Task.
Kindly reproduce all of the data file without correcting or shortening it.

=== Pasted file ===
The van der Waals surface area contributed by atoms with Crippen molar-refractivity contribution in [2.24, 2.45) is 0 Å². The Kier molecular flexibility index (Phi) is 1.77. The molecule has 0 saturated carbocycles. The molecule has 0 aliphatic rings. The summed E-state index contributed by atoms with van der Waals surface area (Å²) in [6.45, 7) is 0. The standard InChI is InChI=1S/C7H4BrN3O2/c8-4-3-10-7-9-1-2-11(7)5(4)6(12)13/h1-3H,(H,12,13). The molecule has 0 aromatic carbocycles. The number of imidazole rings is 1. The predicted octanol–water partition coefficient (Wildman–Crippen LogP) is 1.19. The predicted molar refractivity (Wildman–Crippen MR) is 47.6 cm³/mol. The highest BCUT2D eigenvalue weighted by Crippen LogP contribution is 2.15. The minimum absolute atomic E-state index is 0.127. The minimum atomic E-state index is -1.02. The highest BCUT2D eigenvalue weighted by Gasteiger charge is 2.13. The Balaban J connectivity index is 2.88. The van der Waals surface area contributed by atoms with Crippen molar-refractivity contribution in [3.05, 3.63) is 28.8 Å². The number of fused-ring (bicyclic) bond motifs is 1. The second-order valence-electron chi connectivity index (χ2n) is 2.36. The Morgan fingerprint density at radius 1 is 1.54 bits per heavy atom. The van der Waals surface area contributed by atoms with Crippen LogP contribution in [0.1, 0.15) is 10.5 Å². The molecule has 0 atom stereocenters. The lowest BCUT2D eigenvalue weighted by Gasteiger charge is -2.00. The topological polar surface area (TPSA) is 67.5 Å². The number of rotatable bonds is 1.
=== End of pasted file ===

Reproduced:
The van der Waals surface area contributed by atoms with Crippen molar-refractivity contribution in [2.24, 2.45) is 0 Å². The Kier molecular flexibility index (Phi) is 1.77. The molecule has 0 saturated carbocycles. The molecule has 0 aliphatic rings. The summed E-state index contributed by atoms with van der Waals surface area (Å²) in [6.45, 7) is 0. The standard InChI is InChI=1S/C7H4BrN3O2/c8-4-3-10-7-9-1-2-11(7)5(4)6(12)13/h1-3H,(H,12,13). The molecule has 0 aromatic carbocycles. The number of imidazole rings is 1. The predicted octanol–water partition coefficient (Wildman–Crippen LogP) is 1.19. The predicted molar refractivity (Wildman–Crippen MR) is 47.6 cm³/mol. The highest BCUT2D eigenvalue weighted by Crippen LogP contribution is 2.15. The minimum absolute atomic E-state index is 0.127. The minimum atomic E-state index is -1.02. The highest BCUT2D eigenvalue weighted by Gasteiger charge is 2.13. The Balaban J connectivity index is 2.88. The van der Waals surface area contributed by atoms with Crippen molar-refractivity contribution in [3.05, 3.63) is 28.8 Å². The number of fused-ring (bicyclic) bond motifs is 1. The second-order valence-electron chi connectivity index (χ2n) is 2.36. The Morgan fingerprint density at radius 1 is 1.54 bits per heavy atom. The van der Waals surface area contributed by atoms with Crippen LogP contribution in [0.1, 0.15) is 10.5 Å². The molecule has 0 atom stereocenters. The lowest BCUT2D eigenvalue weighted by Gasteiger charge is -2.00. The topological polar surface area (TPSA) is 67.5 Å². The number of rotatable bonds is 1.